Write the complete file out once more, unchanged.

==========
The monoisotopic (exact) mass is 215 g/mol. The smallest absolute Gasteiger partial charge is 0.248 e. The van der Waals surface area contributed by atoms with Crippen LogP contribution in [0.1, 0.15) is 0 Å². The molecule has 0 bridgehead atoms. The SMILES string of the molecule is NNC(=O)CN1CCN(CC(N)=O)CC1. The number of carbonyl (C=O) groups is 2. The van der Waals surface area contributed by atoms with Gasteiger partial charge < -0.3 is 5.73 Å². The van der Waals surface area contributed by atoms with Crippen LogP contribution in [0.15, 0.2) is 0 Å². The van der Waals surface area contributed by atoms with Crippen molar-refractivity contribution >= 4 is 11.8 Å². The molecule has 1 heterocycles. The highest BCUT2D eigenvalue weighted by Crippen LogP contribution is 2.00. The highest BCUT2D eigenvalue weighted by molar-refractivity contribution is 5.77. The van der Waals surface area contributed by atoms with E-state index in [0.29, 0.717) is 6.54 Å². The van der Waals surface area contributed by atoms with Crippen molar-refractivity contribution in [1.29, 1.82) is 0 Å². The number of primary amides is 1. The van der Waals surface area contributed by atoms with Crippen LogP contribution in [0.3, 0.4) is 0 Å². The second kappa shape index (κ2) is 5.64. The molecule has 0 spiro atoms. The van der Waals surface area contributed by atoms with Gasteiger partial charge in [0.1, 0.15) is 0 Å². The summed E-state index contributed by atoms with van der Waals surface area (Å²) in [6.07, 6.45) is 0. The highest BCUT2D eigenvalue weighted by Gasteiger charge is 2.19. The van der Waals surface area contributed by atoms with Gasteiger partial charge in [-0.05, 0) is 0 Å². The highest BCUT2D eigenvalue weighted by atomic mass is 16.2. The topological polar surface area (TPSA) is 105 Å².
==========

The monoisotopic (exact) mass is 215 g/mol. The smallest absolute Gasteiger partial charge is 0.248 e. The van der Waals surface area contributed by atoms with Crippen LogP contribution in [0.1, 0.15) is 0 Å². The molecule has 0 bridgehead atoms. The SMILES string of the molecule is NNC(=O)CN1CCN(CC(N)=O)CC1. The number of carbonyl (C=O) groups is 2. The van der Waals surface area contributed by atoms with Gasteiger partial charge < -0.3 is 5.73 Å². The van der Waals surface area contributed by atoms with Crippen LogP contribution in [0.15, 0.2) is 0 Å². The van der Waals surface area contributed by atoms with Crippen molar-refractivity contribution >= 4 is 11.8 Å². The molecule has 1 heterocycles. The highest BCUT2D eigenvalue weighted by Crippen LogP contribution is 2.00. The highest BCUT2D eigenvalue weighted by molar-refractivity contribution is 5.77. The van der Waals surface area contributed by atoms with E-state index in [0.29, 0.717) is 6.54 Å². The van der Waals surface area contributed by atoms with Crippen molar-refractivity contribution in [1.29, 1.82) is 0 Å². The number of primary amides is 1. The van der Waals surface area contributed by atoms with Crippen LogP contribution in [0.3, 0.4) is 0 Å². The second kappa shape index (κ2) is 5.64. The molecule has 0 spiro atoms. The van der Waals surface area contributed by atoms with Gasteiger partial charge in [0.1, 0.15) is 0 Å². The summed E-state index contributed by atoms with van der Waals surface area (Å²) in [6.07, 6.45) is 0. The highest BCUT2D eigenvalue weighted by Gasteiger charge is 2.19. The van der Waals surface area contributed by atoms with Gasteiger partial charge in [-0.05, 0) is 0 Å². The highest BCUT2D eigenvalue weighted by atomic mass is 16.2. The topological polar surface area (TPSA) is 105 Å².